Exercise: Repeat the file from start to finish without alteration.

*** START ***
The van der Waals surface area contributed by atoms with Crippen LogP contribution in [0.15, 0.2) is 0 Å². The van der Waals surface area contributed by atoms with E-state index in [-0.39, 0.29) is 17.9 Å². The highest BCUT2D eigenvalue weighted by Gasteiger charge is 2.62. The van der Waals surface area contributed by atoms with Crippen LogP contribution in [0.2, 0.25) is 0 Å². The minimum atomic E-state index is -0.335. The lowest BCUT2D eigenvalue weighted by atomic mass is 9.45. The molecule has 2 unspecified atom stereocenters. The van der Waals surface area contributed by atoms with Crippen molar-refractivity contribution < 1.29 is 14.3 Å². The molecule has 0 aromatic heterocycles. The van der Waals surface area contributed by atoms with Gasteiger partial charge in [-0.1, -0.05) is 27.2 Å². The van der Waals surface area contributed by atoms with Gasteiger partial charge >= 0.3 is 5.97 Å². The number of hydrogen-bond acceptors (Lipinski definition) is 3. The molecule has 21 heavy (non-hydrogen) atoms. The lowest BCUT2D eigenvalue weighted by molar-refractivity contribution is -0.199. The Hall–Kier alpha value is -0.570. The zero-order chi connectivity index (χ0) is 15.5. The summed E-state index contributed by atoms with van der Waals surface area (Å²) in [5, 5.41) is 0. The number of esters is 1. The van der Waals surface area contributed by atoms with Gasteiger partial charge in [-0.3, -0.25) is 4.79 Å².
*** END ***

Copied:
The van der Waals surface area contributed by atoms with Crippen LogP contribution in [0.15, 0.2) is 0 Å². The van der Waals surface area contributed by atoms with E-state index in [-0.39, 0.29) is 17.9 Å². The highest BCUT2D eigenvalue weighted by Gasteiger charge is 2.62. The van der Waals surface area contributed by atoms with Crippen LogP contribution in [0.2, 0.25) is 0 Å². The minimum atomic E-state index is -0.335. The lowest BCUT2D eigenvalue weighted by atomic mass is 9.45. The molecule has 2 unspecified atom stereocenters. The van der Waals surface area contributed by atoms with Crippen molar-refractivity contribution < 1.29 is 14.3 Å². The molecule has 0 aromatic heterocycles. The van der Waals surface area contributed by atoms with Gasteiger partial charge in [-0.1, -0.05) is 27.2 Å². The van der Waals surface area contributed by atoms with Gasteiger partial charge >= 0.3 is 5.97 Å². The number of hydrogen-bond acceptors (Lipinski definition) is 3. The molecule has 21 heavy (non-hydrogen) atoms. The lowest BCUT2D eigenvalue weighted by molar-refractivity contribution is -0.199. The Hall–Kier alpha value is -0.570. The zero-order chi connectivity index (χ0) is 15.5. The summed E-state index contributed by atoms with van der Waals surface area (Å²) in [5, 5.41) is 0. The number of esters is 1. The van der Waals surface area contributed by atoms with Gasteiger partial charge in [-0.3, -0.25) is 4.79 Å².